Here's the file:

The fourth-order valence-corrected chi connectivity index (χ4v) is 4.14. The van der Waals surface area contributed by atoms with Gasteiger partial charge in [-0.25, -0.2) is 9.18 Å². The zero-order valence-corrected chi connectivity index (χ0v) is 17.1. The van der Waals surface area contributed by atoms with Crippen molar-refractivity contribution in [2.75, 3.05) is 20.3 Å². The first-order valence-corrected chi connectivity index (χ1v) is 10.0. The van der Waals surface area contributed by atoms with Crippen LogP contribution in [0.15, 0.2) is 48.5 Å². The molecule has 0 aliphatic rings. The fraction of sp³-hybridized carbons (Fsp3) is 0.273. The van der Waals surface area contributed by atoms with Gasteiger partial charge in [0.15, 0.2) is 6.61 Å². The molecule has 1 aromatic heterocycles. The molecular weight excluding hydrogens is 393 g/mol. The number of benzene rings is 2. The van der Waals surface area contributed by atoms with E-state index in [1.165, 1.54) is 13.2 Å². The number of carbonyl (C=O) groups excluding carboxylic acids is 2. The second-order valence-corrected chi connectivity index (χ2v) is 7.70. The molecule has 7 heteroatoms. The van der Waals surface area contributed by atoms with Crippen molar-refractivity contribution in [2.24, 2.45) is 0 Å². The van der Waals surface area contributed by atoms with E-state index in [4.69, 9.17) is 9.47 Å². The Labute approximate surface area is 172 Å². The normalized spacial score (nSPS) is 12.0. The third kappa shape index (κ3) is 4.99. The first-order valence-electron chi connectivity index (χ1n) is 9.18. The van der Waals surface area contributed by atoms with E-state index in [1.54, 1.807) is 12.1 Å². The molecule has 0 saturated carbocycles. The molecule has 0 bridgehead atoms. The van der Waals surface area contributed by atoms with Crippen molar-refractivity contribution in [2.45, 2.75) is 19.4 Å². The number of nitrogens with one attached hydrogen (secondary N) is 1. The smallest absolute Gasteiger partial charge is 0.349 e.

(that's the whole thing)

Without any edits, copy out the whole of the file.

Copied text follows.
The fourth-order valence-corrected chi connectivity index (χ4v) is 4.14. The van der Waals surface area contributed by atoms with Gasteiger partial charge in [-0.25, -0.2) is 9.18 Å². The zero-order valence-corrected chi connectivity index (χ0v) is 17.1. The van der Waals surface area contributed by atoms with Crippen molar-refractivity contribution in [2.75, 3.05) is 20.3 Å². The first-order valence-corrected chi connectivity index (χ1v) is 10.0. The van der Waals surface area contributed by atoms with Crippen LogP contribution in [0.15, 0.2) is 48.5 Å². The molecule has 0 aliphatic rings. The fraction of sp³-hybridized carbons (Fsp3) is 0.273. The van der Waals surface area contributed by atoms with Gasteiger partial charge in [0.15, 0.2) is 6.61 Å². The molecule has 1 aromatic heterocycles. The molecular weight excluding hydrogens is 393 g/mol. The number of benzene rings is 2. The van der Waals surface area contributed by atoms with E-state index in [1.165, 1.54) is 13.2 Å². The number of carbonyl (C=O) groups excluding carboxylic acids is 2. The second-order valence-corrected chi connectivity index (χ2v) is 7.70. The molecule has 7 heteroatoms. The van der Waals surface area contributed by atoms with Crippen molar-refractivity contribution in [2.24, 2.45) is 0 Å². The van der Waals surface area contributed by atoms with E-state index in [4.69, 9.17) is 9.47 Å². The Labute approximate surface area is 172 Å². The normalized spacial score (nSPS) is 12.0. The third kappa shape index (κ3) is 4.99. The first-order valence-electron chi connectivity index (χ1n) is 9.18. The van der Waals surface area contributed by atoms with E-state index in [1.54, 1.807) is 12.1 Å². The molecule has 0 saturated carbocycles. The molecule has 0 bridgehead atoms. The van der Waals surface area contributed by atoms with Crippen molar-refractivity contribution in [2.45, 2.75) is 19.4 Å². The number of nitrogens with one attached hydrogen (secondary N) is 1. The smallest absolute Gasteiger partial charge is 0.349 e.